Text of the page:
People in the south mean well, as all people do. They believe there isn't more they need to know, but there's always more to know! We just want to help and invite. That is what we do. We love this gospel, and we want to share the eternal love Heavenly Father has for His children with all that we meet. It'll just take some time, as things do. 

Heavenly Father is mindful of His children. I know He's been very aware of me and my companion. I know He knows our struggles, and I know He's been trying to tell us how we can fix them -- and one of them is to have patience. 

He's also been telling me to stay calm, as I tend to overthink what I do when I teach, even though I love teaching. Just yesterday, we had an appointment with Javier and Jose. Sister Harrison met them with Sister Poulson (her companion before me) and they didn't speak a lot of English, so they gave them a Spanish Book of Mormon and have been trying to set up a return appointment since. And this was that return appointment! 

We took the Mullins with us. Sister Mullin is from El Salvador and Brother Mullin served a Spanish-speaking mission in New York City, so they promised to help us translate. Javier and Jose also preferred this; they wanted to understand the doctrine we were teaching, and they could do that better in Spanish. 

The lesson wasn't perfect, as most lessons aren't. I wasn't sure how he was receiving everything since I didn't speak Spanish, but Brother Mullin did a fantastic job at teaching and translating. Part of me was terrified of what was happening. You see, I have an anxiety disorder. That isn't a secret, and it won't be, because that's just how I am. It's been part of me for quite a while, and I knew it would be a struggle for me on a mission, but that is how it is. Heavenly Father wouldn't have given it to me if He didn't think it could benefit me somehow, and now that I think about it, having a sudden bout of anxiety hit me like a mack truck during a lesson taught me how to truly listen to the Spirit and trust in the Lord.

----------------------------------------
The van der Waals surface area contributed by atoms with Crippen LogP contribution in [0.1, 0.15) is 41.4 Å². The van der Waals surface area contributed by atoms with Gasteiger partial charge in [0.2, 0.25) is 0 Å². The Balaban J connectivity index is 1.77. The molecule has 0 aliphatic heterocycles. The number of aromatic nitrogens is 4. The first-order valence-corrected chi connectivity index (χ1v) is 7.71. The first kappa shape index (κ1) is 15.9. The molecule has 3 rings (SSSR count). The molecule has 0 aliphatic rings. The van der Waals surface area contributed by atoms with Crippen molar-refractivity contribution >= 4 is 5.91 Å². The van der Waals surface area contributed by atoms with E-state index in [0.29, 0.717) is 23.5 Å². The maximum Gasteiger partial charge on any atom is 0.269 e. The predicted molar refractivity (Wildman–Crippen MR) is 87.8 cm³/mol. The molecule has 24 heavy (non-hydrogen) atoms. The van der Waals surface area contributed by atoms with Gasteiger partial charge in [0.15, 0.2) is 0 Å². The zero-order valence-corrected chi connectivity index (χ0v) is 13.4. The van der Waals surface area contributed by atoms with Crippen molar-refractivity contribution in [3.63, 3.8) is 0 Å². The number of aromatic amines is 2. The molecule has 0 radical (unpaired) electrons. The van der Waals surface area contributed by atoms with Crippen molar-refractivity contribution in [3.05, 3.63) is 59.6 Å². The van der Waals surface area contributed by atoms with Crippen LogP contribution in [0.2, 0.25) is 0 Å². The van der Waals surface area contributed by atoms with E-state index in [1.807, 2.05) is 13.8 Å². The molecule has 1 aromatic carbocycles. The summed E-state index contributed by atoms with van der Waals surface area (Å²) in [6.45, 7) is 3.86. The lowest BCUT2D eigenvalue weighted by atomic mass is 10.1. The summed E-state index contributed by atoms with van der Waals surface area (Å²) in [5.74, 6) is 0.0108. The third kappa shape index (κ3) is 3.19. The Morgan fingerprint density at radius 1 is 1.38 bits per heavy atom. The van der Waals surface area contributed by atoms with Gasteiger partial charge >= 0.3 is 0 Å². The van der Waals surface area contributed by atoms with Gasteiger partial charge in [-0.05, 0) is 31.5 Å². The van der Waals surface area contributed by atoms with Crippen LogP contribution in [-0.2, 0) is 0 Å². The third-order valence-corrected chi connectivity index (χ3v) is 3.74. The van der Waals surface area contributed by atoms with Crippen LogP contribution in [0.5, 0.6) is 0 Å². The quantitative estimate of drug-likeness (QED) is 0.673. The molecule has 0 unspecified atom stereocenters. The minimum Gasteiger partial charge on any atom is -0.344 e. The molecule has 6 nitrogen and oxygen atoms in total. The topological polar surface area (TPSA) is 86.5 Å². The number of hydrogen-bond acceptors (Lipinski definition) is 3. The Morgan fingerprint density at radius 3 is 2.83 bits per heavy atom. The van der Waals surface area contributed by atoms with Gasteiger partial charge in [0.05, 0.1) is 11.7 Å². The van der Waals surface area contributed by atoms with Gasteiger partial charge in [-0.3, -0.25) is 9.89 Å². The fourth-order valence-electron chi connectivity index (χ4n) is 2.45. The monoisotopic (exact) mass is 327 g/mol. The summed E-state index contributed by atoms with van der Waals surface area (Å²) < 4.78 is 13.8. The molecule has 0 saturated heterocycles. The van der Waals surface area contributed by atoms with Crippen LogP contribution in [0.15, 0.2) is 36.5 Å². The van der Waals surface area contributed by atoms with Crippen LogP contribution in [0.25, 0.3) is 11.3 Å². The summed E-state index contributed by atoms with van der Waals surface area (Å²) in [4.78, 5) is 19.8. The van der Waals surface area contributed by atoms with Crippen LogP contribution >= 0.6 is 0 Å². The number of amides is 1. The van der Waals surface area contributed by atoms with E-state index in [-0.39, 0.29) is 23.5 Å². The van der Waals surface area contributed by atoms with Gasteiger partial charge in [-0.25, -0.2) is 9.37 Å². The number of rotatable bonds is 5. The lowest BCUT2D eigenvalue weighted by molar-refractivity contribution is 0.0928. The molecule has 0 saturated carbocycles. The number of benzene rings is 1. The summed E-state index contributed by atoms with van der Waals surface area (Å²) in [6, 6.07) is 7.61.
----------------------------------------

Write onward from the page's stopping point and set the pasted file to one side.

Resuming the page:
And so, I did. 

I said a silent prayer that Javier and Jose would truly feel the Spirit as we were teaching and testifying. I asked that he would sincerely want to know more, and that we weren't overloading him. And as we taught, Javier was smiling and nodding; he happily read the scriptures we asked him to, and at the end of the lesson, he said a prayer and promised that he would pray about Joseph Smith. 

There are things that we don't understand, brothers and sisters. We may not understand why one person understands the gospel and another doesn't; we may not know when someone will accept the gospel; we don't know what Heavenly Father has in store for his individual children -- but I know this: Heavenly Father wants  what is best for all of His sons and daughters (and yes, that includes you). He sees things from an eternal perspective, not our limited, temporal one. We are loved children of God who have the greatest potential than all His other creations -- and what a blessing it is to know that we have a Savior who is here to help us, a Spirit who can help comfort us, and a Father in Heaven who smiles down at us as we strive to make those decisions that will finally lead us back to Him one day. 

Have a beautiful week, everyone! Godspeed!

Sister Rose